This weekend, the cystic fibrosis community lost Mary Weiss, one of the great leaders in the fight against CF. As a mother of three sons with this disease, Mary along with her husband, Harry, was determined to do all she could to find a cure. Over the past five decades, Mary served in many roles as a passionate advocate in the fight against CF, positively impacting the hearts and lives of millions.
In 1965, she became a volunteer with the CF Foundation. Her duty was to call every civic club, social and service organization seeking financial support for CF research. Mary's then 4-year-old son, Richard (Ricky), who eventually succumbed to CF, listened closely to his mother as she made each call. After several calls, Richard came into the room and told his Mom, "I know what you are working for. You are working for 65 Roses." He could not see the tears running down Mary's cheeks as she stammered, "Yes Ricky, I'm working for 65 Roses." Since 1965, the term "65 Roses" has been used by children of all ages to describe their disease. This marked the beginning of Mary's remarkable leadership in the battle against cystic fibrosis.
“The CF Foundation has lost one of the original 'founding mothers,' who relentlessly drove progress forward to help families living with CF,” said Foundation President and CEO, Preston Campbell III, M.D. “Mary's courage and fierce commitment in the fight against this disease will be remembered. And, it will continue to inspire our work in the quest for a cure.”
In addition to serving as a volunteer, Mary founded the CF Foundation's Palm Beach Chapter, holding an inaugural “Sixty-Five Roses” fundraising event, which began as a brunch and fashion show and is now an annual gala. Mary brought in the first $1 million gift that enabled the Foundation to launch the National Research Development Program in 1982, a collaborative between the Canadian and American CF Foundations that discovered the CF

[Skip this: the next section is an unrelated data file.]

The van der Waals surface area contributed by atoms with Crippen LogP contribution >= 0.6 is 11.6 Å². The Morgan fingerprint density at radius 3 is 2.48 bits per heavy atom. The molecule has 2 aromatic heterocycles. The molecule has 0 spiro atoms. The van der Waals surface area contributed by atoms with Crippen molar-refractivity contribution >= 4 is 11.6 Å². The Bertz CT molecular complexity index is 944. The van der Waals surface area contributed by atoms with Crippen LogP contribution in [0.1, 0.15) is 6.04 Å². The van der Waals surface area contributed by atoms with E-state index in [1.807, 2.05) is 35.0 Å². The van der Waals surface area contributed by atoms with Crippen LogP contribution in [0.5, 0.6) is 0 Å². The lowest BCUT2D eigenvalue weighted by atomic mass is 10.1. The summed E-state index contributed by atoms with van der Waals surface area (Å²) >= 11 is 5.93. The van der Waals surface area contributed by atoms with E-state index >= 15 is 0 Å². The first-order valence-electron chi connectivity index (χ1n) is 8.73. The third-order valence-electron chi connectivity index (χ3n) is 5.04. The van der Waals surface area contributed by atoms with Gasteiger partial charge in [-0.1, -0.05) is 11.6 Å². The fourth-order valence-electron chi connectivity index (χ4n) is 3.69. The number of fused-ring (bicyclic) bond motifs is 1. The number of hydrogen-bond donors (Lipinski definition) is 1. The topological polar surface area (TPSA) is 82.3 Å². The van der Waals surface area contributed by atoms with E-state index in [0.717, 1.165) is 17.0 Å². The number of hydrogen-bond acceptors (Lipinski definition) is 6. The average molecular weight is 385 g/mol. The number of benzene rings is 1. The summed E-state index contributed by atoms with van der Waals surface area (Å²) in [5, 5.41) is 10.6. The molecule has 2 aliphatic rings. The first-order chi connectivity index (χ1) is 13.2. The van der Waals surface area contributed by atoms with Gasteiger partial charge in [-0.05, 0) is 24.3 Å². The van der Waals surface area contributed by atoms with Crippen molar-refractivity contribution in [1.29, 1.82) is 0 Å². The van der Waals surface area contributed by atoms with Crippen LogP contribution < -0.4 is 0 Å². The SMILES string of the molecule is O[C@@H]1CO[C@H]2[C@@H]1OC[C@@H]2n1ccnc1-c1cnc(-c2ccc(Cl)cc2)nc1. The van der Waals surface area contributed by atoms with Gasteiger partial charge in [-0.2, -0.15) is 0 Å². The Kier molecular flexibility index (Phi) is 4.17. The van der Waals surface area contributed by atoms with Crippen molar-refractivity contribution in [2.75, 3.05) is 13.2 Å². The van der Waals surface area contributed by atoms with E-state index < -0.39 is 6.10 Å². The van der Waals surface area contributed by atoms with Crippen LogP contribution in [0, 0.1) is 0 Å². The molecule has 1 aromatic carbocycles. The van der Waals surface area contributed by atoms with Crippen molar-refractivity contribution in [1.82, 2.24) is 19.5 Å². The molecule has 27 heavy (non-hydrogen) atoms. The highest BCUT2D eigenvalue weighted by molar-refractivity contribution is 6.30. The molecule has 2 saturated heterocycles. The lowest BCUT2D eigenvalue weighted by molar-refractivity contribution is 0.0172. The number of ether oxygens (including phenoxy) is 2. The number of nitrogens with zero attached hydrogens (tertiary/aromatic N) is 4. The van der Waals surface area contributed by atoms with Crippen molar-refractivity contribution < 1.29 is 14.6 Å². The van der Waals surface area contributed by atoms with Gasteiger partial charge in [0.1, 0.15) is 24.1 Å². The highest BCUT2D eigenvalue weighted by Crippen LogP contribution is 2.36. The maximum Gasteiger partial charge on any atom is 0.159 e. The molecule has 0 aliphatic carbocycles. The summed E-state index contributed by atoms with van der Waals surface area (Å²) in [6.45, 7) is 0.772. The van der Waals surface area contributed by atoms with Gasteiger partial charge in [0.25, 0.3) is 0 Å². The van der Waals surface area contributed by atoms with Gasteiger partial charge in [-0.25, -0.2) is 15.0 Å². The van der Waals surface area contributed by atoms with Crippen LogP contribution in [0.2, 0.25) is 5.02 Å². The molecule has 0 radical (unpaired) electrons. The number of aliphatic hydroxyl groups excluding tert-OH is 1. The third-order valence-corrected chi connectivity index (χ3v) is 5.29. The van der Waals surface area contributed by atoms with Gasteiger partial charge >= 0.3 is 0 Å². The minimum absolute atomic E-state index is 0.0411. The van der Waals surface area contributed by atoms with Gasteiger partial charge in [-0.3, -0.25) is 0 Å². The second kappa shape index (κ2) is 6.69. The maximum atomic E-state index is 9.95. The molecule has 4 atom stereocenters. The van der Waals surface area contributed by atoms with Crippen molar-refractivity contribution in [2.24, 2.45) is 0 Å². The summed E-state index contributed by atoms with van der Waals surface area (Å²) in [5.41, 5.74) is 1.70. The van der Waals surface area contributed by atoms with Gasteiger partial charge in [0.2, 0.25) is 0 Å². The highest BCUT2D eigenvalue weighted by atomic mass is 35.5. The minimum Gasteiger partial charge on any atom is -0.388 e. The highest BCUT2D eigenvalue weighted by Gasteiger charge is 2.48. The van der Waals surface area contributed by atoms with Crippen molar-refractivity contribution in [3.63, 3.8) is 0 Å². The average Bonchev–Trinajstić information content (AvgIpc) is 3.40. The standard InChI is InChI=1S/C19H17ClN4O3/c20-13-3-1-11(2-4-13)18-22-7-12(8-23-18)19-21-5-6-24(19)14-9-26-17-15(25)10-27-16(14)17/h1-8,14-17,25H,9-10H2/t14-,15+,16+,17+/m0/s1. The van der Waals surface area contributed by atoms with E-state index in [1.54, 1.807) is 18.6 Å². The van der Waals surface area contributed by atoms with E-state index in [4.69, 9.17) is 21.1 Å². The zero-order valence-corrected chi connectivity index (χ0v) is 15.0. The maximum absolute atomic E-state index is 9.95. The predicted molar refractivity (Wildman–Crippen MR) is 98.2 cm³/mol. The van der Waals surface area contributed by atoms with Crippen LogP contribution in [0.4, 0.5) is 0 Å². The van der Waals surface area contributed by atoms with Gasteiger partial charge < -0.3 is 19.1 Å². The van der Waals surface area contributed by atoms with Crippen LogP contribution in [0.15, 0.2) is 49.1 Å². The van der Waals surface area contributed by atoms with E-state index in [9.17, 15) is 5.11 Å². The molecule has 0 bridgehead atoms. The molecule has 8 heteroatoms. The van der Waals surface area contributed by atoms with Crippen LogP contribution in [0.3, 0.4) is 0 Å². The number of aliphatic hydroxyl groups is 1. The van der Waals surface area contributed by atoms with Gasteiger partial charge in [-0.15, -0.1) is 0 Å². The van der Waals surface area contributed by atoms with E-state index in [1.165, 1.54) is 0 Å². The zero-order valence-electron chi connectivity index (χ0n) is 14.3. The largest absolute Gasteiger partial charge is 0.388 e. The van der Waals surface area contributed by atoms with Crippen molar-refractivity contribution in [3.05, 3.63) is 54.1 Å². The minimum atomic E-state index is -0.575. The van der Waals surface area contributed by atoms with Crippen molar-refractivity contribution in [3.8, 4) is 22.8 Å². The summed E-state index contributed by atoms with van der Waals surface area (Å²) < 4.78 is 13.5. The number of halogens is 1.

When Mary began the Palm Beach Chapter, there was no CF clinic in the area. Today, with the help of many generous supporters and organizations, there is a CF clinic at St. Mary's Hospital in West Palm Beach that serves approximately 120 patients in the tri-county area. “We love her and will miss her dearly,” said the executive director of the Foundation's Palm Beach Chapter, Chanda Fuller. “We will continue her work just as she would expect -- until we do find the cure for cystic fibrosis.”
Mary and her husband, Harry, were also instrumental in starting the annual CF Gala in Montreal, which has raised millions of dollars for research. Mary and Harry were awarded the Queen Elizabeth II Diamond Jubilee Medal in 2013 in recognition of their invaluable contribution to the CF community.
Mary died on April 16. She is survived by her husband Harry and youngest son, Anthony (Nancy) as well as her granddaughter, Amelia, numerous nieces, nephews and cousins. She was preceded in death by her parents, Corina (Guzman) Gruenebaum of Bolivia and Arturo Gruenebaum of Germany. She was also preceded in death by her two older sons, Arthur (Jan) in 1996 and Richard (Lisa) in 2014. She was 77.
Funeral services followed by interment will be held today (Tuesday, April 19), at 11 a.m., at Star of David of the Palm Beaches in West Palm Beach. In lieu of flowers, please make contributions to the CF Foundation in her honor: Cystic Fibrosis Foundation, 700 S Dixie Hwy #100, West Palm Beach, FL 33401.
Read Foundation President and CEO Preston Campbell's blog post here.